May 17, 2022 — After a two-year hiatus due to COVID, President Wayne Spence, Statewide Labor Management Chair Steve Drake, and the Statewide Labor Management Team were eager to host the annual Department of Corrections and Community Supervision (DOCCS) Labor Management Conference, held May 11-13 in Saratoga.
The conference began with several training sessions in various areas, including Health & Safety Issues, Student Loan Forgiveness, Divisions Finance, Workers Compensation, Parole Contract Insurance Overview and Member Engagement.
The highlight of the conference was the three-hour open forum discussion. During the forum, attendees had the opportunity to direct questions to management, including Acting DOCCS Commissioner Anthony Annucci, Executive Deputy Commissioner (EDC) Daniel Martuscello III, as well as Deputy Commissioners, Assistant and Associate Commissioners representing various areas.
Acting Commissioner Annucci opened the forum, speaking about the continuing priority of safety and security, stating “we must all feel comfortable and safe when we come to work.” He acknowledged that is an increasingly difficult task, taking into consideration the dangerous population of incarcerated individuals, the COVID pandemic, and numerous legislative changes that have substantially affected the department. Annucci stressed the importance of management and staff working together to create an environment that is conducive to safety while maintaining productivity.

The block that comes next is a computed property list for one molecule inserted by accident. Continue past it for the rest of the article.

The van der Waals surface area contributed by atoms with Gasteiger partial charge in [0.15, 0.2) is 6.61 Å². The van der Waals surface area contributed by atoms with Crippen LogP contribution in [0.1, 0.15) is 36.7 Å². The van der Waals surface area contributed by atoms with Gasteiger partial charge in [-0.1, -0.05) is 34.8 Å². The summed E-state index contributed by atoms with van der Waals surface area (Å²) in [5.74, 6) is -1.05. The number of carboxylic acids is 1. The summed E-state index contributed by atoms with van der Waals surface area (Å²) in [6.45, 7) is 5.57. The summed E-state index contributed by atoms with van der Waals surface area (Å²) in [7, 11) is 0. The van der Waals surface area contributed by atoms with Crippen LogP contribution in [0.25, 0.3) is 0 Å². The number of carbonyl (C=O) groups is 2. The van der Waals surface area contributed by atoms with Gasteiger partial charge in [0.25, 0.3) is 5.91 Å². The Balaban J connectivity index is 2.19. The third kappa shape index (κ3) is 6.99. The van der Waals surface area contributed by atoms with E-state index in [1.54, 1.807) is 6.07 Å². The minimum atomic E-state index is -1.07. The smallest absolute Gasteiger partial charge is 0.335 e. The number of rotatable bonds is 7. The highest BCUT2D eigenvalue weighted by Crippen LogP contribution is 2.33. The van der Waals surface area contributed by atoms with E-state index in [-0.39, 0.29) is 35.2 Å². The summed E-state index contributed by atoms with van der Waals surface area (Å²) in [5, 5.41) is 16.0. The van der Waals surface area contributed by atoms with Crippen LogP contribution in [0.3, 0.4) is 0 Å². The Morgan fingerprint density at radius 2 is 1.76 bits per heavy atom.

Conference attendees asked important questions regarding issues and concerns voiced by members from facilities and community supervision offices across the state.
Darrell Robertson (Wallkill Correctional Facility) stated that incarcerated individuals often come to programs after receiving medication, including Medical Assisted Treatment (MAT). These individuals come to vocational programs and use tools, equipment and other machines, even though occasionally, Robertson said, they are “out of it.” EDC Maruscello stated that if any staff member notices an incarcerated individual exhibiting unusual or concerning behavior, staff should immediately notify an officer in the area so the individual can be removed from the program. Staff should also notify their supervisor, as well as Medical in case an adjustment in their medication is needed.